Police presence at WA coronavirus quarantine hotels boosted as man fined $13,000 for breaches
WA’s Acting Premier has issued more reassurances over the state’s hotel quarantine system, as details…
WA’s Acting Premier has issued more reassurances over the state’s hotel quarantine system, as details emerged of another traveller who breached coronavirus restrictions in Perth.
- More police will be stationed at quarantine hotels in Perth
- But Health Minister Roger Cook says WA is in a “good situation”
- A traveller from Adelaide repeatedly left his hotel earlier this month
It comes after the case of an international arrival who escaped from quarantine over the weekend, with authorities failing to alert the public for more than nine hours.
Roger Cook said despite that breach, the community could be confident the Government had “got the situation in hand”.
He compared WA to the UK, which has registered a new daily record of 53,135 COVID-19 cases.
“In Western Australia we’re in a great position, we’ve had no community spread of the disease since April and we have got every active case under quarantine,” he said.
“That is a good situation for us to be in, and we should be confident and thankful.”
Western Australia recorded no new cases of COVID-19 overnight.
Mr Cook said the Government was continuing to work on the security arrangements around hotel quarantine, after yesterday announcing increased powers for security guards.
He said that included police increasing their presence at hotels, but he did not say how long that arrangement would be in place.
“We have asked all those security guards to undertake extra training,” he said.
“That’s an important element, just to make sure that we get on top of the situation in relation to our hotel quarantine quickly.”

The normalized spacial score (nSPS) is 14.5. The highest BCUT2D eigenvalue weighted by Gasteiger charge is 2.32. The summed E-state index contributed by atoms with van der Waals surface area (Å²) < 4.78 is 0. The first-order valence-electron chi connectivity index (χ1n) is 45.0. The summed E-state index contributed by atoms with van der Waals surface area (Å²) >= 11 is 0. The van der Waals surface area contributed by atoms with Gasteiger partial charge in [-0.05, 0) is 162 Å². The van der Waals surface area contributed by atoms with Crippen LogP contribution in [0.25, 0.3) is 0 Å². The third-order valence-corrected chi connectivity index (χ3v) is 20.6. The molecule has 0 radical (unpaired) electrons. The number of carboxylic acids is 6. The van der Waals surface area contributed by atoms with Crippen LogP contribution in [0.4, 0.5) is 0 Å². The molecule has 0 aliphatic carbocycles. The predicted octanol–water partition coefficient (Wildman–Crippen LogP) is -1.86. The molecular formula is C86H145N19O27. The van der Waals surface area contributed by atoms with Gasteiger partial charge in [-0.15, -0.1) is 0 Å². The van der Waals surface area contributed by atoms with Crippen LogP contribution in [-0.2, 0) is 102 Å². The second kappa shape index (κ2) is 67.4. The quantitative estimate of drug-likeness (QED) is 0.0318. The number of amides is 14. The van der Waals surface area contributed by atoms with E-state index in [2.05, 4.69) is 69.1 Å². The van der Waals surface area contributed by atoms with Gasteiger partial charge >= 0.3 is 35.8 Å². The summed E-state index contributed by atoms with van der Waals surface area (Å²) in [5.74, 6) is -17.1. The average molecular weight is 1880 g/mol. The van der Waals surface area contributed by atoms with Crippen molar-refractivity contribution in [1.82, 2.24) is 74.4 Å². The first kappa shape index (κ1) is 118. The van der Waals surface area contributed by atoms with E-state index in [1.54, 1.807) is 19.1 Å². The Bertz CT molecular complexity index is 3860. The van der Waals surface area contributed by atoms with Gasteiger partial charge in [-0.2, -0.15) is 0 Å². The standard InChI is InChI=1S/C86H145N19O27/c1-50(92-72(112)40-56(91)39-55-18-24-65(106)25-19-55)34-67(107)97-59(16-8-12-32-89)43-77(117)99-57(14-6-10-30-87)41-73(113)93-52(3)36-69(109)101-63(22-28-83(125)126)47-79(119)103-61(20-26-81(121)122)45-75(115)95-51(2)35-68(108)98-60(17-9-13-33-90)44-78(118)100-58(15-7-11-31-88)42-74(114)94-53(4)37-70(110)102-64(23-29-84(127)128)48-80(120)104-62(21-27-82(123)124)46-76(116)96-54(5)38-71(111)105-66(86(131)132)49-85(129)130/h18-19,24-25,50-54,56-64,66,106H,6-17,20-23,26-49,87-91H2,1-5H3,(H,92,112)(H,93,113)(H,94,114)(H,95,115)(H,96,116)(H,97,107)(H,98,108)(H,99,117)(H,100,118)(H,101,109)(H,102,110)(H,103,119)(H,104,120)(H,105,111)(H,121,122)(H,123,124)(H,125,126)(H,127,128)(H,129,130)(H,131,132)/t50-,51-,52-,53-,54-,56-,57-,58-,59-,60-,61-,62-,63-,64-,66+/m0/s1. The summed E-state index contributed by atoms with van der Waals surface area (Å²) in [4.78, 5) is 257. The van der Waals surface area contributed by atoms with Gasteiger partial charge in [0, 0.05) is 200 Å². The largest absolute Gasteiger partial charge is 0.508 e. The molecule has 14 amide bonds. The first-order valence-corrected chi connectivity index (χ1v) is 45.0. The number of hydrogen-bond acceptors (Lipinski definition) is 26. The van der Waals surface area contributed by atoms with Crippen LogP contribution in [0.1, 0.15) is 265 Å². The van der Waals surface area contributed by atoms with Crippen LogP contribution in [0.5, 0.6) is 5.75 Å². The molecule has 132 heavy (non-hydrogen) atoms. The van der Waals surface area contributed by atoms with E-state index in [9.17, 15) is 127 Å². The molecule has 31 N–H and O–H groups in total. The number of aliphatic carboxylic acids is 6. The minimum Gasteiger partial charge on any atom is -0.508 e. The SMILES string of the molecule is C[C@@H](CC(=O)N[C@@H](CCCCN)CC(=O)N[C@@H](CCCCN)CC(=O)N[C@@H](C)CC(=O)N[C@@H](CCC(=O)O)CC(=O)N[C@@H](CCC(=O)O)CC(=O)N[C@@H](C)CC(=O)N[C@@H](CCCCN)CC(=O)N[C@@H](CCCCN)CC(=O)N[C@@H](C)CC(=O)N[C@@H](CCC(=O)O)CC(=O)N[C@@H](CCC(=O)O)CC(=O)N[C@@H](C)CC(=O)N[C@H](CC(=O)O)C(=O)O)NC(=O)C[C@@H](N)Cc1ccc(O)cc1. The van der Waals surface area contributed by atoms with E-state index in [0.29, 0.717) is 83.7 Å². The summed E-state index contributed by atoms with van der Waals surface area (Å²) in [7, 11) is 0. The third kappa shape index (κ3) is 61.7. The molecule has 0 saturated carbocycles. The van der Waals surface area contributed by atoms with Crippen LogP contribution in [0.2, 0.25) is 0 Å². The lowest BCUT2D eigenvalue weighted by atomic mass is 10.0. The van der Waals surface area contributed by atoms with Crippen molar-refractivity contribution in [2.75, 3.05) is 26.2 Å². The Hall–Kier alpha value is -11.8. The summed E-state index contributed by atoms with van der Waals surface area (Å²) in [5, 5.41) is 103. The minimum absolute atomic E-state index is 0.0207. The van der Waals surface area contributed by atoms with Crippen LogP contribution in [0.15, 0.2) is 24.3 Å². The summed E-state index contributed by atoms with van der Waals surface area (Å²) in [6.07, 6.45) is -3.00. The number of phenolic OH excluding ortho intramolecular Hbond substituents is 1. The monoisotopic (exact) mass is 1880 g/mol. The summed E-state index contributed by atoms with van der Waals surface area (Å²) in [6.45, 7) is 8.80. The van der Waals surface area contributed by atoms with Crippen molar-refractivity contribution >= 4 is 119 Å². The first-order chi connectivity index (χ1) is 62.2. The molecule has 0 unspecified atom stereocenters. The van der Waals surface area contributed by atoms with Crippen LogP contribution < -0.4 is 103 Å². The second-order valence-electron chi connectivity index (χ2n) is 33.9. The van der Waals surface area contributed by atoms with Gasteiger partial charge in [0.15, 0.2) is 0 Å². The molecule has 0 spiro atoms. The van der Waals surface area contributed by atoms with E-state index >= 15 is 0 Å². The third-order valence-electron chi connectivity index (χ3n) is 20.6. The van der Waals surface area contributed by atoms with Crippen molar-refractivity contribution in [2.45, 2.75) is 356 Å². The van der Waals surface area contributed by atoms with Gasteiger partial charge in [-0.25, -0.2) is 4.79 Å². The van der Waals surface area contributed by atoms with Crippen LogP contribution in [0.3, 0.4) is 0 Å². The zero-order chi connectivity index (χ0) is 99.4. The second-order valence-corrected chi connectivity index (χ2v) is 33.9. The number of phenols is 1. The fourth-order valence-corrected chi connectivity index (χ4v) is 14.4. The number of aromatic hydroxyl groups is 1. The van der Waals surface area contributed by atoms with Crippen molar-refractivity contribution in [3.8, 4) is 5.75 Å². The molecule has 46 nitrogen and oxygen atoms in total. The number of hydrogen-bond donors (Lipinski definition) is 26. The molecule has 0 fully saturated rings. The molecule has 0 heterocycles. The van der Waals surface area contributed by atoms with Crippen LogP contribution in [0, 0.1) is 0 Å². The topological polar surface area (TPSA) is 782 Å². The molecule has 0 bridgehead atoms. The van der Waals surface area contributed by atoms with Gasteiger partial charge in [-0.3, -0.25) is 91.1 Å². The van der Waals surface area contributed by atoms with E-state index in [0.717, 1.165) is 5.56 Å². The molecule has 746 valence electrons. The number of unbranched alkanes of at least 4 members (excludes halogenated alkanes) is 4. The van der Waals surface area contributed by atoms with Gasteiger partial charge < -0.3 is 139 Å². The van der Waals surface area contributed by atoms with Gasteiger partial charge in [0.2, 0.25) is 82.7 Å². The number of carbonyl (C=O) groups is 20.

Changes a ‘bandaid’ solution: AMA
Mr Cook said police would continue to play an important role in keeping coronavirus out of WA.
“They’re keeping a close eye on all our quarantiners, whether they’re in hotels or at home,” he said.
But the Australian Medical Association (AMA) has dismissed the changes made to quarantine arrangements as a “bandaid solution”, saying it had lost faith in the Health Department as the overseer of the system.
“I would say at this stage it has been a fairly mediocre attempt to improve things,” AMA WA president Andrew Miller said.
“They should be having an independent review so we can take the politics out of it.”
SA tourist repeatedly left Perth hotel
In addition to the weekend quarantine breach, a 25-year-old man who had flown to Perth from Adelaide earlier this month has been fined $13,000 for five breaches of coronavirus regulations.
Police said the man flew into Perth on December 11, but when officers went to his hotel room for a routine compliance check the next day he was not there.
He returned while officers were still at the hotel and admitted to knowingly breaching his quarantine requirements.